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dc.creatorSwanson, G. A.
dc.creatorHouston, W.
dc.date.accessioned2007-06-13T15:26:50Z
dc.date.available2007-06-13T15:26:50Z
dc.date.issued2005
dc.identifier.otherESL-IE-05-05-49
dc.identifier.urihttp://hdl.handle.net/1969.1/5611
dc.description.abstractEnergy conservation projects can save companies significant money over time and often pay for themselves very quickly. This is especially true with the dramatic increase in energy costs over the past few years. Yet convincing corporate decision makers of their value is challenging, since most plants with limited capital tend to direct resources toward projects that increase production rather than toward those that save energy. The irony is that production projects may not realize savings if markets change, while conservation improvements usually change a plant's infrastructure in ways that ensure continued savings. Establishing a business unit or department focused on energy cost reduction and investing its profits in an Energy Conservation Fund (ECF) is part of a total energy approach that helps corporations identify projects, dedicate funds and implement changes. It makes conservation improvement projects more attractive on the front end, so companies can enjoy the long-term benefits.en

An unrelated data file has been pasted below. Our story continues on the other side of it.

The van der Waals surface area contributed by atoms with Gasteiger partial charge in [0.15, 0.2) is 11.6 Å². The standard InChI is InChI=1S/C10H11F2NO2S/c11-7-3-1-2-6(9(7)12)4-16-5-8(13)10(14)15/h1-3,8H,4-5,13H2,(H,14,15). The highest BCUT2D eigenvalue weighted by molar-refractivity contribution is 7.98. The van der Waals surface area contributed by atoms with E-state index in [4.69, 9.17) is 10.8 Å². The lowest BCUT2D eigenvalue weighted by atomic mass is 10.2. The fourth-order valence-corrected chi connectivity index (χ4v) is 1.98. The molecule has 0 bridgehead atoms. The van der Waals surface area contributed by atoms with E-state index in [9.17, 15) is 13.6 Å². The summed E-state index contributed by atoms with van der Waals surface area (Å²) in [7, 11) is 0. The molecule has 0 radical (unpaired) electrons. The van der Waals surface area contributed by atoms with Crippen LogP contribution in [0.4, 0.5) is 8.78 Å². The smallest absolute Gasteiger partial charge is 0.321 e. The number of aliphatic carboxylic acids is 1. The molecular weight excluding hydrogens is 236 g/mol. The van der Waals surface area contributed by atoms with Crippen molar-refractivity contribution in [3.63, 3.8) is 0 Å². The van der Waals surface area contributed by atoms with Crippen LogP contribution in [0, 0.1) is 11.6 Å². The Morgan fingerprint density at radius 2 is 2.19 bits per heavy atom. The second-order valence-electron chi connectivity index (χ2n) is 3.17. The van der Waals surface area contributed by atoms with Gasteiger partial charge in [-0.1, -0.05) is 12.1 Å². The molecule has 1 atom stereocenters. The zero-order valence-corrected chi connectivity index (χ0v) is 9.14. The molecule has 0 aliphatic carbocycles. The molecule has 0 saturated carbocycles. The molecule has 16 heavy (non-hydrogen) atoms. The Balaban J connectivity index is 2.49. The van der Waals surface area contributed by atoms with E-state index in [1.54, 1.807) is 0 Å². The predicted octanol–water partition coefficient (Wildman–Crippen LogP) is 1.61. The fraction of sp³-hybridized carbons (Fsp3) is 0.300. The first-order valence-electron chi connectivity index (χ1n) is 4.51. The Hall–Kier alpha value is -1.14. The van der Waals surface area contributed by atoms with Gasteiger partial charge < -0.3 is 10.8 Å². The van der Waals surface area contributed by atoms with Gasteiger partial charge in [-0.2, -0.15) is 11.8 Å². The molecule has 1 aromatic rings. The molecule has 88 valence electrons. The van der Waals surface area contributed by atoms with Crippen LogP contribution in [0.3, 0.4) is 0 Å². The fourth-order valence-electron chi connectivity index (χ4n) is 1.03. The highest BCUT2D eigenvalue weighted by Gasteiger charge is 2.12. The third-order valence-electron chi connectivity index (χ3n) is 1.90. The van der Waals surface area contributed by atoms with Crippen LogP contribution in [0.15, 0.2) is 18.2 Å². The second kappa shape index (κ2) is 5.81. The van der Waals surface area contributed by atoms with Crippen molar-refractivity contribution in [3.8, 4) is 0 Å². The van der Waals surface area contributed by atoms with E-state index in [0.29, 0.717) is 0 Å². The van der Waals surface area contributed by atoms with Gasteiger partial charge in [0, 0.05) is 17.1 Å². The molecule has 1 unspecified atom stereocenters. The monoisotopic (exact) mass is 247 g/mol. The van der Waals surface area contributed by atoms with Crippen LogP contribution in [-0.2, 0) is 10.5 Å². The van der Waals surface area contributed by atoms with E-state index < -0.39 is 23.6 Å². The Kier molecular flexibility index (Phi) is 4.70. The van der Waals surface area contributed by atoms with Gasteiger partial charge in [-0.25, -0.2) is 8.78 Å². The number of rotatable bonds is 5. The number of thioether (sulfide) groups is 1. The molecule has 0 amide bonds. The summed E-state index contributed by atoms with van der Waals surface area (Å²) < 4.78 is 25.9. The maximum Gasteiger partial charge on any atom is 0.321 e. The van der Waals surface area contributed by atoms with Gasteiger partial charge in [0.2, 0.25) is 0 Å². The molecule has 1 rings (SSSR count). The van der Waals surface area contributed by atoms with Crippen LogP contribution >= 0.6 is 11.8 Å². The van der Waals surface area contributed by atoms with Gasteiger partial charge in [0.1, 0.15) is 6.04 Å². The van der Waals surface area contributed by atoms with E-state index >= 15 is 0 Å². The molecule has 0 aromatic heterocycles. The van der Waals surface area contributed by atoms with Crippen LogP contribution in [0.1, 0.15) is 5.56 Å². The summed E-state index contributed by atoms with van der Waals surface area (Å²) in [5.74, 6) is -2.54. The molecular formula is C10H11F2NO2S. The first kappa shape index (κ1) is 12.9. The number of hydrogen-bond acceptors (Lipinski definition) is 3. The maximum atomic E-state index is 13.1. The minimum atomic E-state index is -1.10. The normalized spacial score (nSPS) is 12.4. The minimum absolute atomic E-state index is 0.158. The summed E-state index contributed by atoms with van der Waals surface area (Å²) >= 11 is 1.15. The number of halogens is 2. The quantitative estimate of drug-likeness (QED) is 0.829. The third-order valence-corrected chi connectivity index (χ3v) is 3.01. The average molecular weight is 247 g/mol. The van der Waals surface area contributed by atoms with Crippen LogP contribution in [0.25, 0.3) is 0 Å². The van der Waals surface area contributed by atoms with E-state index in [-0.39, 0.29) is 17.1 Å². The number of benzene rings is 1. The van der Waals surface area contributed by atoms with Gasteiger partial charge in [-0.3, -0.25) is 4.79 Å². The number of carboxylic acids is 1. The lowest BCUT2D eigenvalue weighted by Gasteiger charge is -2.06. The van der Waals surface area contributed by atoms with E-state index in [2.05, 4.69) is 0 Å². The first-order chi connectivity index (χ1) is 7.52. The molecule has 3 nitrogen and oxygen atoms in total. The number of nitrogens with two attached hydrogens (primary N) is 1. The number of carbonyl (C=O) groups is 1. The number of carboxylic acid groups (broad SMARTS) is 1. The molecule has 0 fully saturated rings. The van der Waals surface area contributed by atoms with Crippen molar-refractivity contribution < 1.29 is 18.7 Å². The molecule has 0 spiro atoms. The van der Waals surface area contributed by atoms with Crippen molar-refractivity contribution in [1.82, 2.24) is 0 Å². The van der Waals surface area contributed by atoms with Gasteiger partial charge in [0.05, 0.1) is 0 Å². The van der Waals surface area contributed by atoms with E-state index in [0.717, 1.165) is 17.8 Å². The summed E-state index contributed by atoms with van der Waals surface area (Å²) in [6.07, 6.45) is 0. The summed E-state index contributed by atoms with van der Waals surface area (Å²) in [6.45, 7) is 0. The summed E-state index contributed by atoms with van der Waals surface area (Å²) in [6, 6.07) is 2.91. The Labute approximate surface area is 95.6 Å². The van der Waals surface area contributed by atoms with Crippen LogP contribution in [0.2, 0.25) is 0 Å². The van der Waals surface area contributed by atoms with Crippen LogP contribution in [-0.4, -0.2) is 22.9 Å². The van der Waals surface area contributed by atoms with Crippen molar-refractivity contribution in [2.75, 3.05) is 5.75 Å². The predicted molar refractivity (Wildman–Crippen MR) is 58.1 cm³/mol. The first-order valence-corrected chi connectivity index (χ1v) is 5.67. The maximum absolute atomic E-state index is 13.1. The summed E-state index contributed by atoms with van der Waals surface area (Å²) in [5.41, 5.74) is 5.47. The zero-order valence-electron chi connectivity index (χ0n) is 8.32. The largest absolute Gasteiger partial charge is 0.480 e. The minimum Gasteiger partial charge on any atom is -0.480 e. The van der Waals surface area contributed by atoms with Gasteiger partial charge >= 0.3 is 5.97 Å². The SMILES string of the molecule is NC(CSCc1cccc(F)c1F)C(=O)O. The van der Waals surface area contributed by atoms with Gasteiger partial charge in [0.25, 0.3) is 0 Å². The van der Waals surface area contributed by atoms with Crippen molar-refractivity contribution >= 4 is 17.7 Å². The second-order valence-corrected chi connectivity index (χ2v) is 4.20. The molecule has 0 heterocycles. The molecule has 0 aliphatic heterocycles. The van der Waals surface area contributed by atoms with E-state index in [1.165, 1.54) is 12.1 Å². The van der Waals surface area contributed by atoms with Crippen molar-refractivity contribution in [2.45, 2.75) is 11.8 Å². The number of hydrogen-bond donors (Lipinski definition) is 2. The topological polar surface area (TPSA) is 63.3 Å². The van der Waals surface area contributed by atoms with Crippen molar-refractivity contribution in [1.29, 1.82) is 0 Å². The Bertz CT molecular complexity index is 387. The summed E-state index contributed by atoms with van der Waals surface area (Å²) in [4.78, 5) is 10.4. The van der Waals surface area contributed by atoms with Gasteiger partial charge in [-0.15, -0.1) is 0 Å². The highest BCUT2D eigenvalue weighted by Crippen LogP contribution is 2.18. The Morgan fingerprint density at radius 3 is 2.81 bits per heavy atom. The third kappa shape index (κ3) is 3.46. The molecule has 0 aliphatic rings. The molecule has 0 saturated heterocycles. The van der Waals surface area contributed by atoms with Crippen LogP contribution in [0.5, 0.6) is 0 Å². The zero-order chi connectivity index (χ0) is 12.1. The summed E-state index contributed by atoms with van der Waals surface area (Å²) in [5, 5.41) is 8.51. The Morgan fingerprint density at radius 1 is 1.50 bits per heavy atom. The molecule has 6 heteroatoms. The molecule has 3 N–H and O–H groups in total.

dc.format.extent177001 bytesen
dc.format.mimetypeapplication/pdf
dc.language.isoen_US
dc.publisherEnergy Systems Laboratory (http://esl.tamu.edu)
dc.publisherTexas A&M University (http://www.tamu.edu)
dc.titleEnergy Conservation Fund: Helping Corporations Develop Energy Conservation Strategies and Reduce Utility Costsen


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